Should You Get a Routine Annual Electrocardiogram (ECG)?

Recently, the skeptical cardiologist  was asked by his  old friend and life coach (OFALCSC) whether he was correct to refuse the annual electrocardiogram (ECG) which his primary care doctor had recommended during an annual physical.

ECG showing atrial fibrillation
ECG showing atrial fibrillation

Most of my patients feel that the ECG has the ability to tell me  quite a bit about their heart. The technique utilizes electrodes on the arms, legs and chest region which  record with precision, the depolarization and repolarization of the upper chambers (atria) and lower chamber (ventricles) of the heart.
The ECG is THE tool for assessing the rhythm of the heart.  If performed and interpreted properly (not always a given) it tells us very precisely whether we are in normal (sinus) rhythm, wherein the atria contract synchronously before the ventricles contract, or in an abnormal rhythm. It is also very good at telling us whether you are having a heart attack.
If you are, however, like the OFALSC, and feel fine (meaning without symptoms or asymptomatic), exercise regularly, have never had heart problems,  and have a pulse between 60 and 90, the value of the routine annual ECG is very questionable. In fact, the United States Preventive Services Task Force (USPFTF)

“recommends against screening with resting or exercise electrocardiography (ECG) for the prediction of coronary heart disease (CHD) events in asymptomatic adults at low risk for CHD events”

(for asymptomatic adults at intermediate or high risk for CHD they deem the evidence insufficient). The USPSTF feels that that the evidence only supports an annual BP screen along with measurement of weight and a PAP smear.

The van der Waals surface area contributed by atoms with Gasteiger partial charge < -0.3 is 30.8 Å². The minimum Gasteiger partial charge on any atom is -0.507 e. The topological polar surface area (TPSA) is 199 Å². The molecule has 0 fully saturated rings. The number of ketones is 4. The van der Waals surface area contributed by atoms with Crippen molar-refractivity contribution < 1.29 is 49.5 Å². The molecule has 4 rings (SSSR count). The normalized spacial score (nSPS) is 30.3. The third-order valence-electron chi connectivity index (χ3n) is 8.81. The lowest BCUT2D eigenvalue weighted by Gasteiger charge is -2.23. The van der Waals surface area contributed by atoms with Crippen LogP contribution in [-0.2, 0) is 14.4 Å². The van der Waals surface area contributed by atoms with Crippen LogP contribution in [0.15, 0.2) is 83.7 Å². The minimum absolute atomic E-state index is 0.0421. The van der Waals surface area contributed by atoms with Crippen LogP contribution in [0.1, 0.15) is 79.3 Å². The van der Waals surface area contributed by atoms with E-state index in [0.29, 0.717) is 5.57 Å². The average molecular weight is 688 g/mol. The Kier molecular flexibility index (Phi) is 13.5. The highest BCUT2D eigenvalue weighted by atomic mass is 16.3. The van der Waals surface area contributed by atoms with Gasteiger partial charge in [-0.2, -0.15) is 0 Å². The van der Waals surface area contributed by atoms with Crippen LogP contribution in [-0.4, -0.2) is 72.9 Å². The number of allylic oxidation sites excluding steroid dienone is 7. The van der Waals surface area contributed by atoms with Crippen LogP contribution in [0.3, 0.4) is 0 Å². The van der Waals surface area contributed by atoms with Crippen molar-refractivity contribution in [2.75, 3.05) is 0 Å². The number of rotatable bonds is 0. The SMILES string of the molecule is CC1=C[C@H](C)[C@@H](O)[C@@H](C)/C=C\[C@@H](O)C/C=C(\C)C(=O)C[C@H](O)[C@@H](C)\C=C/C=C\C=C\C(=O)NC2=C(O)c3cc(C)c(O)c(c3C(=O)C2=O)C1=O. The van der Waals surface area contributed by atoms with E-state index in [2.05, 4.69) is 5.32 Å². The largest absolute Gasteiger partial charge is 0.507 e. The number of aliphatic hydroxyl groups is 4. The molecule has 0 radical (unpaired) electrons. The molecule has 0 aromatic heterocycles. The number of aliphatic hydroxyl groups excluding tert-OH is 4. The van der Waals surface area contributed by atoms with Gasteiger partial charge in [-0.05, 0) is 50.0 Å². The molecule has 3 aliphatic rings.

To many, this seems counter-intuitive: how can a totally benign test that has the potential to detect early heart disease or abnormal rhythms not be beneficial?
There is a growing movement calling for restraint and careful analysis of the value of all testing that is done in medicine. Screening tests, in particular are coming under scrutiny.
Even the annual mammogram, considered by most to be an essential tool in the fight against breast cancer, is now being questioned.
My former cardiology partner, Dr. John Mandrola, who writes the excellent blog at, has started an excellent discussion of a recent paper that shows no reduction of mortality with the annual mammogram. He looks at the topic in the context of patient/doctor perception that “doing something” is always better than doing nothing, and the problem of “over-testing.”
In my field of cardiology there is much testing done. It ranges from the (seemingly) benign and (relatively) inexpensive electrocardiogram to the invasive and potentially deadly cardiac catheterization. For the most part, if patients don’t have to pay too much, they won’t question the indication for the tests we cardiologists order. After all, they want to do as much as possible to prevent themselves  from dropping dead from a heart attack and they reason that the more testing that is done, the better, in that regard.

The Problem of False Positives and False Negatives

But all testing has the potential for negative consequences because of the problem of false positives and negatives. To give just one example: ECGs in people with totally normal hearts are regularly interpreted as showing a prior heart attack. This is a false positive. The test is positive (abnormal) but the person does not have the disease. At this point, more testing is likely to be ordered; specifically, a stress test. Stress tests in low risk, asymptomatic individuals often result in false positive results. After a false positive stress test, it is highly likely that a catheterization will be ordered. This test carries potential risks of kidney failure, heart attack, stroke and death. It is bad enough that the cascade of testing initiated by an abnormal, false positive,  screening test results in unnecessary radiation, expense and bother but  in some cases it end up killing patients rather than saving lives.